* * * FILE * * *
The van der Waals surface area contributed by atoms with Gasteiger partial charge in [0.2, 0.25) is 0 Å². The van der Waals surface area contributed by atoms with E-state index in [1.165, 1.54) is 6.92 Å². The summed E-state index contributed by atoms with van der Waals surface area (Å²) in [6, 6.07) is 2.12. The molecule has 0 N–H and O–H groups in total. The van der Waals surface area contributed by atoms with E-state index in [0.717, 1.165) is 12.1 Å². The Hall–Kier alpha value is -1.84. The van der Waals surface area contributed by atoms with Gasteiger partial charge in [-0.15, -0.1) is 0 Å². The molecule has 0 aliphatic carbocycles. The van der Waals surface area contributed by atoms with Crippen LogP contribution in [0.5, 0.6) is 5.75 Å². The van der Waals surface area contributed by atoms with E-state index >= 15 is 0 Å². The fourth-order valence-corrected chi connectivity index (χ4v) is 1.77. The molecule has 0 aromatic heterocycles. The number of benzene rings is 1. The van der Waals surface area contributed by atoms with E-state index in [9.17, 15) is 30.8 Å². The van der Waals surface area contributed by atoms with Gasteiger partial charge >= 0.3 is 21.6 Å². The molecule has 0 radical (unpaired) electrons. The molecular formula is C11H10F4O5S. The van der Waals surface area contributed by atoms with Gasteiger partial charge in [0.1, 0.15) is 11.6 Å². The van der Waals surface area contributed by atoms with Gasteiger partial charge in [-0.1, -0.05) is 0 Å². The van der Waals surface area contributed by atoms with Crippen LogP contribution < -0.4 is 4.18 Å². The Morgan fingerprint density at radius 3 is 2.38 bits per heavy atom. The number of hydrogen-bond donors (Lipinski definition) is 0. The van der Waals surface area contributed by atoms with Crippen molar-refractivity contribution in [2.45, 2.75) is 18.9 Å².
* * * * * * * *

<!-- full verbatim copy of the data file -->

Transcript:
The van der Waals surface area contributed by atoms with Gasteiger partial charge in [0.2, 0.25) is 0 Å². The van der Waals surface area contributed by atoms with E-state index in [1.165, 1.54) is 6.92 Å². The summed E-state index contributed by atoms with van der Waals surface area (Å²) in [6, 6.07) is 2.12. The molecule has 0 N–H and O–H groups in total. The van der Waals surface area contributed by atoms with E-state index in [0.717, 1.165) is 12.1 Å². The Hall–Kier alpha value is -1.84. The van der Waals surface area contributed by atoms with Gasteiger partial charge in [-0.15, -0.1) is 0 Å². The molecule has 0 aliphatic carbocycles. The van der Waals surface area contributed by atoms with Crippen LogP contribution in [0.5, 0.6) is 5.75 Å². The van der Waals surface area contributed by atoms with E-state index >= 15 is 0 Å². The fourth-order valence-corrected chi connectivity index (χ4v) is 1.77. The molecule has 0 aromatic heterocycles. The number of benzene rings is 1. The van der Waals surface area contributed by atoms with E-state index in [9.17, 15) is 30.8 Å². The van der Waals surface area contributed by atoms with Gasteiger partial charge >= 0.3 is 21.6 Å². The molecule has 0 radical (unpaired) electrons. The molecular formula is C11H10F4O5S. The van der Waals surface area contributed by atoms with Gasteiger partial charge in [0.1, 0.15) is 11.6 Å². The van der Waals surface area contributed by atoms with Gasteiger partial charge in [-0.1, -0.05) is 0 Å². The van der Waals surface area contributed by atoms with Crippen LogP contribution < -0.4 is 4.18 Å². The Morgan fingerprint density at radius 3 is 2.38 bits per heavy atom. The number of hydrogen-bond donors (Lipinski definition) is 0. The van der Waals surface area contributed by atoms with Crippen molar-refractivity contribution in [2.45, 2.75) is 18.9 Å².